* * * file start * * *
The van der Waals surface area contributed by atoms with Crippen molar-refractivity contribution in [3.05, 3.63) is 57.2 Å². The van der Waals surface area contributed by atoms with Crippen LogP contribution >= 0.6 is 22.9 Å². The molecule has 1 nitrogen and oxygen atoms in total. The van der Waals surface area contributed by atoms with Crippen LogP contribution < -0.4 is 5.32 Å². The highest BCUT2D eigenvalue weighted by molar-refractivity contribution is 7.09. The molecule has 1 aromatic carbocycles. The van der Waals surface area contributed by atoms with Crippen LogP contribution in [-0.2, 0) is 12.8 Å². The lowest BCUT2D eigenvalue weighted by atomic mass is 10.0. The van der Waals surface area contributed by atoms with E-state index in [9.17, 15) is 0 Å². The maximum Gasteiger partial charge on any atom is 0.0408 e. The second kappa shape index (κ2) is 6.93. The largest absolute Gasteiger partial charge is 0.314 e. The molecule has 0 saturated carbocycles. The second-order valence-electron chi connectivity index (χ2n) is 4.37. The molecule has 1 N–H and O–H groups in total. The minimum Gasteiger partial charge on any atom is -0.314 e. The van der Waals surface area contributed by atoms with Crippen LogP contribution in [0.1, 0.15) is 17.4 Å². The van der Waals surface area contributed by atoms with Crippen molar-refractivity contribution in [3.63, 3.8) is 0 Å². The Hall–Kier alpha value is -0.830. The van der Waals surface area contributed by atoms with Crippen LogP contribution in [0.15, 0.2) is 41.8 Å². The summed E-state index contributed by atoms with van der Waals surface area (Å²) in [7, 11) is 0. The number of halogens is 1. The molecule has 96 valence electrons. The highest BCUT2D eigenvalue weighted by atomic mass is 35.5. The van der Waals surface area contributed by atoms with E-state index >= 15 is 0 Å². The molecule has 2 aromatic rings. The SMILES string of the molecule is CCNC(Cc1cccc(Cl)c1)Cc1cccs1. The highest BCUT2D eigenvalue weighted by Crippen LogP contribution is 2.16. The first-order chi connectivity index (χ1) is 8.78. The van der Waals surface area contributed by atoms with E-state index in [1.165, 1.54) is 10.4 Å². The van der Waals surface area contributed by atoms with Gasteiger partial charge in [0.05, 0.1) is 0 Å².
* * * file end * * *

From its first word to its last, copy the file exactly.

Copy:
The van der Waals surface area contributed by atoms with Crippen molar-refractivity contribution in [3.05, 3.63) is 57.2 Å². The van der Waals surface area contributed by atoms with Crippen LogP contribution >= 0.6 is 22.9 Å². The molecule has 1 nitrogen and oxygen atoms in total. The van der Waals surface area contributed by atoms with Crippen LogP contribution < -0.4 is 5.32 Å². The highest BCUT2D eigenvalue weighted by molar-refractivity contribution is 7.09. The molecule has 1 aromatic carbocycles. The van der Waals surface area contributed by atoms with Crippen LogP contribution in [-0.2, 0) is 12.8 Å². The lowest BCUT2D eigenvalue weighted by atomic mass is 10.0. The van der Waals surface area contributed by atoms with E-state index in [9.17, 15) is 0 Å². The maximum Gasteiger partial charge on any atom is 0.0408 e. The second kappa shape index (κ2) is 6.93. The largest absolute Gasteiger partial charge is 0.314 e. The molecule has 0 saturated carbocycles. The second-order valence-electron chi connectivity index (χ2n) is 4.37. The molecule has 1 N–H and O–H groups in total. The minimum Gasteiger partial charge on any atom is -0.314 e. The van der Waals surface area contributed by atoms with Crippen LogP contribution in [0.1, 0.15) is 17.4 Å². The van der Waals surface area contributed by atoms with Crippen molar-refractivity contribution in [3.63, 3.8) is 0 Å². The Hall–Kier alpha value is -0.830. The van der Waals surface area contributed by atoms with Crippen LogP contribution in [0.15, 0.2) is 41.8 Å². The summed E-state index contributed by atoms with van der Waals surface area (Å²) in [7, 11) is 0. The number of halogens is 1. The molecule has 96 valence electrons. The highest BCUT2D eigenvalue weighted by atomic mass is 35.5. The van der Waals surface area contributed by atoms with E-state index >= 15 is 0 Å². The molecule has 2 aromatic rings. The SMILES string of the molecule is CCNC(Cc1cccc(Cl)c1)Cc1cccs1. The highest BCUT2D eigenvalue weighted by Crippen LogP contribution is 2.16. The first-order chi connectivity index (χ1) is 8.78. The van der Waals surface area contributed by atoms with E-state index in [1.165, 1.54) is 10.4 Å². The van der Waals surface area contributed by atoms with Gasteiger partial charge in [0.05, 0.1) is 0 Å².